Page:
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Instead, the characters waste their days hanging around and knocking each other down, both verbally and physically. "That's why the film is called 'Alpha Dog,' " Timberlake said, referring to the term used to describe the strongest animal in a pack. "You could watch it on the Discovery Channel; you see two male animals in the same vicinity and they just fight [to see] who's bigger, better, faster, cooler."

This past weekend, there was little doubt that Timberlake, Foster, Hirsch and their fellow collaborators were the alpha dogs at Sundance. As the closing film of the festival, "Alpha" occupied a position of honor that was not lost on the stars.

"It's great," beamed Anton Yelchin, who plays an impressionable, kidnapped youngster in the flick. "It's very prestigious. I guess it's an important enough film to close off this festival, and people have [been waiting], I've heard, to see it. It's packed inside the theater, which is great. It makes me feel good."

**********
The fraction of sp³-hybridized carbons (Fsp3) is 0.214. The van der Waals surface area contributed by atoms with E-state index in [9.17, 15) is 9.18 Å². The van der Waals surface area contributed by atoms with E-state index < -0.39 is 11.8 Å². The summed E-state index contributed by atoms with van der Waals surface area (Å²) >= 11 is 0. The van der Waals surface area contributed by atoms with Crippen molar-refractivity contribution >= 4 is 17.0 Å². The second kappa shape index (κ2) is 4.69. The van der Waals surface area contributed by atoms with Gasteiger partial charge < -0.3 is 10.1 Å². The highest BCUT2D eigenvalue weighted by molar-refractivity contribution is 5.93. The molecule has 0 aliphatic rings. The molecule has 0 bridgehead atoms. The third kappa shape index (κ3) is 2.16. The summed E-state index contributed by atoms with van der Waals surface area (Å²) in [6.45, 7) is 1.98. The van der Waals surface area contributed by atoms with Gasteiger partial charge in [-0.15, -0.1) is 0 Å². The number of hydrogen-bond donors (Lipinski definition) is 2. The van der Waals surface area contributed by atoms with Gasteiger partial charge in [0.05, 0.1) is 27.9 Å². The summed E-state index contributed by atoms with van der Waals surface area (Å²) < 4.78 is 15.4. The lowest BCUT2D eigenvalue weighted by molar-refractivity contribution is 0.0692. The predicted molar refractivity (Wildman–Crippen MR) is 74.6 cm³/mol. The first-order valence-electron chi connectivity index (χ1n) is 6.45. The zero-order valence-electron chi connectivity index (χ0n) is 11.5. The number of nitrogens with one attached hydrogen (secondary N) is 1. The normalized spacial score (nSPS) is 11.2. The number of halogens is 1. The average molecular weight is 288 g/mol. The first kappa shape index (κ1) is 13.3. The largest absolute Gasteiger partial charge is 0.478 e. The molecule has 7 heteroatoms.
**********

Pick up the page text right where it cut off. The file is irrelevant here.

"Alpha Dog" did, indeed, fill Park City theaters all weekend, through the premiere and into several secondary screenings, and the buzz only grew stronger as scores of moviegoers were turned away for lack of space. Now, the stars are looking forward to the film's April release.

"I don't think that we've actually seen the range and depth yet of Justin's musical style, or Justin's acting abilities," said Foster. "He brings in an amazing performance in 'Alpha Dog.' He is a movie star. I'm a huge fan now. I was not expecting a pop star to come in and give such a heartfelt performance. Justin is going to be around for a very long time, and I look forward to seeing his movies."